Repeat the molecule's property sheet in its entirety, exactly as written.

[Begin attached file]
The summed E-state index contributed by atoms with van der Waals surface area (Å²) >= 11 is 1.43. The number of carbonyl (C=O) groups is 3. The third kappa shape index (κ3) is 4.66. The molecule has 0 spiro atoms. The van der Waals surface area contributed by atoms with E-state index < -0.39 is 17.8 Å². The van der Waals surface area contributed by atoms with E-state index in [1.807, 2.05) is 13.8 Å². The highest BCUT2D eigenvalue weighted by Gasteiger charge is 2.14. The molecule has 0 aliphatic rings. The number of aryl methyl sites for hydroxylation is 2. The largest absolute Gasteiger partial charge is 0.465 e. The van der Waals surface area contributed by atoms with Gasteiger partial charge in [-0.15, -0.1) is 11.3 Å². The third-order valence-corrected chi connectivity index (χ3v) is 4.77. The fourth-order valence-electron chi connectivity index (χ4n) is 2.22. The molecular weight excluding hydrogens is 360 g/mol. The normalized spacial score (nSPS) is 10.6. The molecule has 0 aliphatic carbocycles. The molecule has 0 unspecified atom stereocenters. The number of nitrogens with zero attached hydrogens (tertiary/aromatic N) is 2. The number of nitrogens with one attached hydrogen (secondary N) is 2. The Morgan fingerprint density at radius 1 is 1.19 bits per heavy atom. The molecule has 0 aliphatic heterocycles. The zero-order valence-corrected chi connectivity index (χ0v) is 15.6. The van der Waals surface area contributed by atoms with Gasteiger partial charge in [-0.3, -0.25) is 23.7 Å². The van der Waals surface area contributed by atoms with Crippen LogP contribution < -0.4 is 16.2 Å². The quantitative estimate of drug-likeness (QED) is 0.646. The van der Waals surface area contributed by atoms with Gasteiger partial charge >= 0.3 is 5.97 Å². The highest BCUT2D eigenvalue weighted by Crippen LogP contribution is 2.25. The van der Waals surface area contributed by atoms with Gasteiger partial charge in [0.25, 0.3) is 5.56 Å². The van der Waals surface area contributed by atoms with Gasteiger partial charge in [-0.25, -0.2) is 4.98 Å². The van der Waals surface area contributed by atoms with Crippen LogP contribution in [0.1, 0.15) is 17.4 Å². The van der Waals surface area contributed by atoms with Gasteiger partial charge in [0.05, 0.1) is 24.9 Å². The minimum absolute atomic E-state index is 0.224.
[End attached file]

The summed E-state index contributed by atoms with van der Waals surface area (Å²) >= 11 is 1.43. The number of carbonyl (C=O) groups is 3. The third kappa shape index (κ3) is 4.66. The molecule has 0 spiro atoms. The van der Waals surface area contributed by atoms with E-state index < -0.39 is 17.8 Å². The van der Waals surface area contributed by atoms with E-state index in [1.807, 2.05) is 13.8 Å². The highest BCUT2D eigenvalue weighted by Gasteiger charge is 2.14. The molecule has 0 aliphatic rings. The number of aryl methyl sites for hydroxylation is 2. The largest absolute Gasteiger partial charge is 0.465 e. The van der Waals surface area contributed by atoms with Gasteiger partial charge in [-0.15, -0.1) is 11.3 Å². The third-order valence-corrected chi connectivity index (χ3v) is 4.77. The fourth-order valence-electron chi connectivity index (χ4n) is 2.22. The molecular weight excluding hydrogens is 360 g/mol. The normalized spacial score (nSPS) is 10.6. The molecule has 0 aliphatic carbocycles. The molecule has 0 unspecified atom stereocenters. The number of nitrogens with zero attached hydrogens (tertiary/aromatic N) is 2. The number of nitrogens with one attached hydrogen (secondary N) is 2. The Morgan fingerprint density at radius 1 is 1.19 bits per heavy atom. The molecule has 0 aliphatic heterocycles. The zero-order valence-corrected chi connectivity index (χ0v) is 15.6. The van der Waals surface area contributed by atoms with Gasteiger partial charge in [-0.3, -0.25) is 23.7 Å². The van der Waals surface area contributed by atoms with Crippen LogP contribution < -0.4 is 16.2 Å². The quantitative estimate of drug-likeness (QED) is 0.646. The van der Waals surface area contributed by atoms with Gasteiger partial charge >= 0.3 is 5.97 Å². The highest BCUT2D eigenvalue weighted by Crippen LogP contribution is 2.25. The van der Waals surface area contributed by atoms with Gasteiger partial charge in [0.25, 0.3) is 5.56 Å². The van der Waals surface area contributed by atoms with Gasteiger partial charge in [-0.25, -0.2) is 4.98 Å². The van der Waals surface area contributed by atoms with Crippen LogP contribution in [0.1, 0.15) is 17.4 Å². The van der Waals surface area contributed by atoms with Gasteiger partial charge in [0.05, 0.1) is 24.9 Å². The minimum absolute atomic E-state index is 0.224.